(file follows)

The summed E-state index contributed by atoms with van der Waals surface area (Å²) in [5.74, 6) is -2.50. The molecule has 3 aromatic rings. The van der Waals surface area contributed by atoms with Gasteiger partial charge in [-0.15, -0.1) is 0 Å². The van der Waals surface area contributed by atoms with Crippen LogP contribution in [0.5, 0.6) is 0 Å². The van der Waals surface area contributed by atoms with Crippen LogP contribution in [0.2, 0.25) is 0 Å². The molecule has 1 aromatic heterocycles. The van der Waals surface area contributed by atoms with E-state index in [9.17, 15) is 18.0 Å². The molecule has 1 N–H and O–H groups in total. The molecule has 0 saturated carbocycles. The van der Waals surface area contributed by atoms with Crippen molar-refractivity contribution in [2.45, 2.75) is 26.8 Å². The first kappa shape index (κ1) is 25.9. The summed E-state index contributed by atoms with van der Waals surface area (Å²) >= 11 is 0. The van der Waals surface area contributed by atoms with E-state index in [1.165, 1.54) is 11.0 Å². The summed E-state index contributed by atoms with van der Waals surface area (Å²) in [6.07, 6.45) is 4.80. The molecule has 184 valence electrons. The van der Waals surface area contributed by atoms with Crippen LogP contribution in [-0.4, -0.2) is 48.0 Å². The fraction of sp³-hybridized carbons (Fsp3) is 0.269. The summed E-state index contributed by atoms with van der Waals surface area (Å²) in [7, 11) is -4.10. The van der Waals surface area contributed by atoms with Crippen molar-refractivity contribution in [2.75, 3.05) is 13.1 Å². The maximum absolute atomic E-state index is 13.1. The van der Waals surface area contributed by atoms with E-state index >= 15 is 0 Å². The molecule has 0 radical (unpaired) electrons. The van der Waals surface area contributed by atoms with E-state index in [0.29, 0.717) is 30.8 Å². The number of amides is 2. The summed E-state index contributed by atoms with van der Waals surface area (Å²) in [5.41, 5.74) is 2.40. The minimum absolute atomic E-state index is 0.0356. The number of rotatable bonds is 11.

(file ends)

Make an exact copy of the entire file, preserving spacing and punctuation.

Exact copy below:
The summed E-state index contributed by atoms with van der Waals surface area (Å²) in [5.74, 6) is -2.50. The molecule has 3 aromatic rings. The van der Waals surface area contributed by atoms with Gasteiger partial charge in [-0.15, -0.1) is 0 Å². The van der Waals surface area contributed by atoms with Crippen LogP contribution in [0.5, 0.6) is 0 Å². The van der Waals surface area contributed by atoms with Crippen LogP contribution in [0.2, 0.25) is 0 Å². The molecule has 1 aromatic heterocycles. The van der Waals surface area contributed by atoms with E-state index in [9.17, 15) is 18.0 Å². The molecule has 1 N–H and O–H groups in total. The molecule has 0 saturated carbocycles. The van der Waals surface area contributed by atoms with Crippen molar-refractivity contribution in [2.45, 2.75) is 26.8 Å². The first kappa shape index (κ1) is 25.9. The summed E-state index contributed by atoms with van der Waals surface area (Å²) >= 11 is 0. The van der Waals surface area contributed by atoms with E-state index in [1.165, 1.54) is 11.0 Å². The summed E-state index contributed by atoms with van der Waals surface area (Å²) in [6.07, 6.45) is 4.80. The molecule has 184 valence electrons. The van der Waals surface area contributed by atoms with Crippen LogP contribution in [-0.4, -0.2) is 48.0 Å². The fraction of sp³-hybridized carbons (Fsp3) is 0.269. The summed E-state index contributed by atoms with van der Waals surface area (Å²) in [7, 11) is -4.10. The van der Waals surface area contributed by atoms with Crippen molar-refractivity contribution in [2.75, 3.05) is 13.1 Å². The maximum absolute atomic E-state index is 13.1. The van der Waals surface area contributed by atoms with E-state index >= 15 is 0 Å². The molecule has 0 radical (unpaired) electrons. The van der Waals surface area contributed by atoms with E-state index in [0.29, 0.717) is 30.8 Å². The number of amides is 2. The summed E-state index contributed by atoms with van der Waals surface area (Å²) in [5.41, 5.74) is 2.40. The minimum absolute atomic E-state index is 0.0356. The number of rotatable bonds is 11.